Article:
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A Parent’s Guide to Snapchat

Allison Scovell  |  April 24, 2024

Snapchat has been a long-time favorite for Gen Z (and now Gen Alpha!) and as they’re constantly adding new features, that doesn’t seem to be changing anytime soon. Instead of banning it completely, many parents have found themselves trying to understand Snapchat and its dangers. It’s a “know thy enemy” stance, which we fully support! The more parents know about the internet, the more prepared they are to help protect their kids. 

Consider this parent’s guide to Snapchat as your starting point for answering the question “What exactly are kids doing on Snapchat?” The app has come a long way from when it was just an instant photo messenger. So we’re going to take a step back and explain all its various features. This post won’t go into much detail about the dangers that kids can face, but you can easily find that on our blog

Get the Lay of the Land 

First, let’s start with an overview of the bigger features and where you’ll find them on Snapchat.

If you pull up the app on your phone, it’ll open up to the camera. This is Snapchat’s first and main attraction, where you can take a photo or video to instantly send to your friends. You can also play around with tons of filters. This screen is also where you can access Memories by tapping the photo icon in the bottom right corner. Any photo or video saved on Snapchat will be collected here. 

Then, if you swipe your screen to the right,  you’ll see a list of your friends and group chats. If you tap on a name, this will take you to the chat where you can send texts. If you double-tap a name, this will take you back to the camera screen to send a photo or video to that person. 

Swipe right one more time, and this takes you to the Snap Map, where you can see the location of your friends and post to a public story based on your location.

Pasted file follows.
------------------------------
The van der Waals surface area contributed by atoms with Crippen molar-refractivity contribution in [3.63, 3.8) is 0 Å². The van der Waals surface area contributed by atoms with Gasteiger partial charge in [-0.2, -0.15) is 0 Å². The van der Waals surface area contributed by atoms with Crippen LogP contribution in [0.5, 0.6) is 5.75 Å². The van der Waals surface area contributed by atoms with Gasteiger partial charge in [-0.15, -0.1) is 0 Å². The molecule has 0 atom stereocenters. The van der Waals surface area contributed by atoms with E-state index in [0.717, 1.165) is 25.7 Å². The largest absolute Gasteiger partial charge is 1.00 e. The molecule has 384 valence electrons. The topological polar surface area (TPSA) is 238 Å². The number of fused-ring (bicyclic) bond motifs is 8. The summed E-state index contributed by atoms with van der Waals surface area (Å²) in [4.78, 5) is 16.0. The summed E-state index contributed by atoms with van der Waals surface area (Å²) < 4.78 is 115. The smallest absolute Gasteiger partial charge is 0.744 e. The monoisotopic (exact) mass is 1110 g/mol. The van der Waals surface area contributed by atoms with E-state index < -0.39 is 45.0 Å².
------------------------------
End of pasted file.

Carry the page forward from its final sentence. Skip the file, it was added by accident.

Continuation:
From the camera screen, if you swipe left instead, you’ll see the Stories page. Here you can post photos or videos that only stay up for 24 hours at a time. You can have public stories (where all your friends can see what you put on your story) or private stories where only select friends can see what you post. 

If you scroll below stories, you’ll find the Discover page, which is Snapchat’s public feed for celebrities, brands, and publications. You’ll see vlog-like content from prominent YouTubers as well as interview clips from Vanity Fair, Wired, and more. 

Swipe left one more time, and you’ll see the Spotlight page, which works similarly to Instagram reels or TikTok’s for you page. They’re short video clips from other Snapchat users and just as any good social media algorithm works, the most popular ones will float to the top. 

What to Look For: A Parent’s Guide to Snapchat

Decoding Snapchat icons 

When you swipe to see your list of friends, you’ll notice there are little icons under each name. These indicate whether or not the latest message with that person was delivered and/or opened. The symbols are slightly different depending on if it’s a chat, photo, or video. But if the message was sent by you, it will be a sideways triangle. If the message was sent by the other person, it will be a square. When the triangle or square is filled in, it was delivered but not opened. If the shape is not filled in, it was opened. Simple enough, right?

What is a Snapchat streak?

A streak is simply the number of days you message someone on Snapchat in a row. Snapchat will keep count of this with a little number next to the person’s name. Kids can get quite serious about this, having streaks in the hundreds with their closest friends.